Mortgage Servicing Fraud
occurs post loan origination when mortgage servicers use false statements and book-keeping entries, fabricated assignments, forged signatures and utter counterfeit intangible Notes to take a homeowner's property and equity.
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Nye Lavalle
Rep Barney Frank and the Dems have rolled over and given Wall Street and the Fed what they want. A day earlier the New York Time was lauding the new mortgage bill and urging its passing. In one day, the Wall St. "boys" must have given Rep Frank some toys and flavors since now he is supporing a new amendment that kills stronger state regs. If we want both Feds [gov and reserve] to ack, all one has to do is look where we are now.

Right to sue and do it under state laws is always best! Call your congressman or woman and tell them no Federal Premption and stop protecting Wall St and protect the people. We'll be in DC this week lobbying against the bill!



Published: November 6, 2007
What a difference a day makes. Just yesterday, this page praised the House Financial Services Committee for producing an exemplary bill, the Mortgage Reform and Antipredatory Lending Act of 2007, and urged its members to make only a few improvements before passing the measure. When they meet today, the committee chairman, Barney Frank, is prepared to offer an amendment that will make the weakest part of the bill even weaker.

Under the bill as currently drafted, borrowers have only limited ability to pursue legal claims against Wall Street investment banks and other investors, two groups that have profited greatly from mortgage lending, which turned out to be abusive. The lack of redress is a significant flaw. It would leave many aggrieved borrowers without adequate relief and would give the biggest players in the mortgage market insufficient incentive to avoid buying abusive loans.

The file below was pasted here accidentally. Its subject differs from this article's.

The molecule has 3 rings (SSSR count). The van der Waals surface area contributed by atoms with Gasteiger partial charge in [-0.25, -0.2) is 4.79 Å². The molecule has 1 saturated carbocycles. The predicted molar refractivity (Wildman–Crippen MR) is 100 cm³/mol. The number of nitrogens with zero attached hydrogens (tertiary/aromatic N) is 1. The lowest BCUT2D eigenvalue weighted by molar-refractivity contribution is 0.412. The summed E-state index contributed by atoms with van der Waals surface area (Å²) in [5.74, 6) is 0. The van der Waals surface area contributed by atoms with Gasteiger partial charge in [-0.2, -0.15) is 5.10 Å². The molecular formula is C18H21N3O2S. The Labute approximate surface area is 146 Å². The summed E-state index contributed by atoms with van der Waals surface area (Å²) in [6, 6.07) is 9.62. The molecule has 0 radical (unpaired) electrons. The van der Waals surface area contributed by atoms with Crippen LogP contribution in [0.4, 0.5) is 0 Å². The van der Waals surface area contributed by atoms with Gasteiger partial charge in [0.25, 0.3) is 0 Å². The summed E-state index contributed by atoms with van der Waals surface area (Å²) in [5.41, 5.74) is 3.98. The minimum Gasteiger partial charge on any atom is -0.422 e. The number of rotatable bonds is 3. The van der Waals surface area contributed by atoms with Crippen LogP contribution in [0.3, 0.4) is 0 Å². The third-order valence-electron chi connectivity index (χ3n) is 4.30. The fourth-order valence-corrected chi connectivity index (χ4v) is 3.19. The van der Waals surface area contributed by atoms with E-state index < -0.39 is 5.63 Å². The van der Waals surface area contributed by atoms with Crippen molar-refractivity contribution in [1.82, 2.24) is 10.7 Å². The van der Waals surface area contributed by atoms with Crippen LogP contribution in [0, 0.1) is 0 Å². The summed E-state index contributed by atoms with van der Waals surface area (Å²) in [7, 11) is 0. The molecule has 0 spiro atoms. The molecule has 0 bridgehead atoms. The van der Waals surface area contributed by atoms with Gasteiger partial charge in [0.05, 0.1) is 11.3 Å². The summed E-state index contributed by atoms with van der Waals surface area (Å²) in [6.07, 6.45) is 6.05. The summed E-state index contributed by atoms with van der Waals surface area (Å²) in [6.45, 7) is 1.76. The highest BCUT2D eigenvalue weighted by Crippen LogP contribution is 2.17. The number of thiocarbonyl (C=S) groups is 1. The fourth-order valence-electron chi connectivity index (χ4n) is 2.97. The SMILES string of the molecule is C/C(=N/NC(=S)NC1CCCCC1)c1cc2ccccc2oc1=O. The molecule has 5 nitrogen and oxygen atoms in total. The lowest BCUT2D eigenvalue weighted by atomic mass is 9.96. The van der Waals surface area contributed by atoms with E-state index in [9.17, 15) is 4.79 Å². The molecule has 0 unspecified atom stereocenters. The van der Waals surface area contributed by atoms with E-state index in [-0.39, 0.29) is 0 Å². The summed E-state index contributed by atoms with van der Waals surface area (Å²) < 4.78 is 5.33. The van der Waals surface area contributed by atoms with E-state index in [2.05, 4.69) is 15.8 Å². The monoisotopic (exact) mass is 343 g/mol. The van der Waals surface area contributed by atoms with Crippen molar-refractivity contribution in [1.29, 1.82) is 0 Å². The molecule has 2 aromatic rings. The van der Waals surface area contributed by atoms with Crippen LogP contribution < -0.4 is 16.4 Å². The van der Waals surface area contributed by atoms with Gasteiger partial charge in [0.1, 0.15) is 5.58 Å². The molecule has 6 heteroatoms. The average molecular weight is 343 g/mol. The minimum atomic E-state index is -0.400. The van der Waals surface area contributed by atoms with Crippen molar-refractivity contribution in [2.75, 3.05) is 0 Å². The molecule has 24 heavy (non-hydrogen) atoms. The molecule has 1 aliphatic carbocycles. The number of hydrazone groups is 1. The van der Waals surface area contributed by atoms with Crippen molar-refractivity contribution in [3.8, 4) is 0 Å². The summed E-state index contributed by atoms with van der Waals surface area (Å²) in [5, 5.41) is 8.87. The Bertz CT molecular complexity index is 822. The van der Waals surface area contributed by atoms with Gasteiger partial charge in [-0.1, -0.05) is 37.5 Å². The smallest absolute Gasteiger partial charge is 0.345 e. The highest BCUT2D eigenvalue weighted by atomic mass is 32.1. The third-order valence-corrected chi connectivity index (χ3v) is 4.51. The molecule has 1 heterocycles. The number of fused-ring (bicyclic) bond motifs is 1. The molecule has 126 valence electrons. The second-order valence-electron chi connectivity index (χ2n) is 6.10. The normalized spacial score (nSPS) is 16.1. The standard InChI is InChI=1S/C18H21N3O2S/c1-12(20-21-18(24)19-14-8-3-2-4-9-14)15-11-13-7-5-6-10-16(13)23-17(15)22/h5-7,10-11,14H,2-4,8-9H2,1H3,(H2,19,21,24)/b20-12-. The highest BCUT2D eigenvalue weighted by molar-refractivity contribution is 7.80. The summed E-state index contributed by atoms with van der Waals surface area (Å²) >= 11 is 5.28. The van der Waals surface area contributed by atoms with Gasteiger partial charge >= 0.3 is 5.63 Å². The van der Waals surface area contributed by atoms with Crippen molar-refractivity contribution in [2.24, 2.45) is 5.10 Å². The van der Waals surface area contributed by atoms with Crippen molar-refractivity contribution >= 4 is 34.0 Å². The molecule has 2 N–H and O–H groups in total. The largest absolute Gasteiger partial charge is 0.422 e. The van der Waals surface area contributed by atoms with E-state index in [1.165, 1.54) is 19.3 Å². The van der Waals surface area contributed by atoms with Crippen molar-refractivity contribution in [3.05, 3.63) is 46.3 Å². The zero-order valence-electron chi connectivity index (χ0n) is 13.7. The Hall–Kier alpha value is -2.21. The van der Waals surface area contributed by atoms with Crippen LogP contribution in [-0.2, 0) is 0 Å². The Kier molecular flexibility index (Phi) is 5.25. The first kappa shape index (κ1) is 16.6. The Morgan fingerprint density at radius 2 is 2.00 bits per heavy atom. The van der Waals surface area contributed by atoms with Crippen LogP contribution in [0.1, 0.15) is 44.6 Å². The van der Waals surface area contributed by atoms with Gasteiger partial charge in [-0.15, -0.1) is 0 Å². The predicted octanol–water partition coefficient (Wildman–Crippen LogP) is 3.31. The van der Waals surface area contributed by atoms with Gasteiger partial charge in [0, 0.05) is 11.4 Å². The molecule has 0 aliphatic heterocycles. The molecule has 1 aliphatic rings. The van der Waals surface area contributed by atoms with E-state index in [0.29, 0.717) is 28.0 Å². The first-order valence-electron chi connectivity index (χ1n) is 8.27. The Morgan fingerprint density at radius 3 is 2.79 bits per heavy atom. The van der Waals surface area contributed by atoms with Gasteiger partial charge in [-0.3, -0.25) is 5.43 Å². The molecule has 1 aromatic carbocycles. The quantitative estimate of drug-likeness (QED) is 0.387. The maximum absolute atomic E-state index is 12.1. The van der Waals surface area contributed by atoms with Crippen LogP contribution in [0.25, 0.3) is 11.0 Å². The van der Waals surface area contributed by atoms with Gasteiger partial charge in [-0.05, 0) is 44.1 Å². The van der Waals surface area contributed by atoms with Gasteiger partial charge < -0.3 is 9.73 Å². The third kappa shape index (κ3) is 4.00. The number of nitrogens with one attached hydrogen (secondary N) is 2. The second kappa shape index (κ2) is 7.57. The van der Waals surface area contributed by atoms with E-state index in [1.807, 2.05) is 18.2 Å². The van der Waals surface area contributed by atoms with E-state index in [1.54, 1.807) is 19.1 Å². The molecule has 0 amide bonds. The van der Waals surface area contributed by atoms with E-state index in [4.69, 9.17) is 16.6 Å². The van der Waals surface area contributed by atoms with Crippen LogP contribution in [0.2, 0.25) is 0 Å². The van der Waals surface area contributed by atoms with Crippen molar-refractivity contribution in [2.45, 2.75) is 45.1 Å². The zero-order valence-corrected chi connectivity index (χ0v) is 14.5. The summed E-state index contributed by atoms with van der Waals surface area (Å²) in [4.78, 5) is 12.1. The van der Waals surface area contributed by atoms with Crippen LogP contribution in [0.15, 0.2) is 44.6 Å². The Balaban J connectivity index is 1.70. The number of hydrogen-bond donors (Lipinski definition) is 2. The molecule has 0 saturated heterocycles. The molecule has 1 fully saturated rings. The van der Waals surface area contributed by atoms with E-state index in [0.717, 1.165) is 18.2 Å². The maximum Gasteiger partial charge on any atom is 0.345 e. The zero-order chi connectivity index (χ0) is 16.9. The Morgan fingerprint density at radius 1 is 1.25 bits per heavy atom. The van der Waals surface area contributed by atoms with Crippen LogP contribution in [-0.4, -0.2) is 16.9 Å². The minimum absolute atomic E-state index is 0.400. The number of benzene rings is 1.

Mr. Frank’s proposed change would not improve borrowers’ ability to pursue legal remedies against Wall Street under federal law. In addition, it would prevent borrowers from seeking redress on the state level, which sometimes offers stronger protection than federal law.

Specifically, state law would be pre-empted with regard to too common predatory practices. Under the bill, it would be illegal for a creditor to make a loan without documenting the borrower’s ability to repay. It would also be illegal for creditors to refinance existing loans into new ones that are virtually impossible to pay off, a process known as “equity stripping.” The Frank amendment would impose the bill’s limited liability federal remedies to those specific violations. And worse, it could even extend to any state law that addresses other loan violations, but may have some connection to ability to repay or equity stripping. That could kill state-based cases against unfair loans, deceptive lending, fraud and other abuses if they pertain in any way to the ability to repay or refinancing.

State pre-emption is a demand of Wall Street, supported in some instances by federal regulators who reflexively choose industry over consumers. A more balanced bill would seek to meld federal and state efforts to combat mortgage abuse. If pre-emption is a demand that must be met to get enough votes to pass the bill, it should apply only to the specific federal violations and not to tangential state laws.
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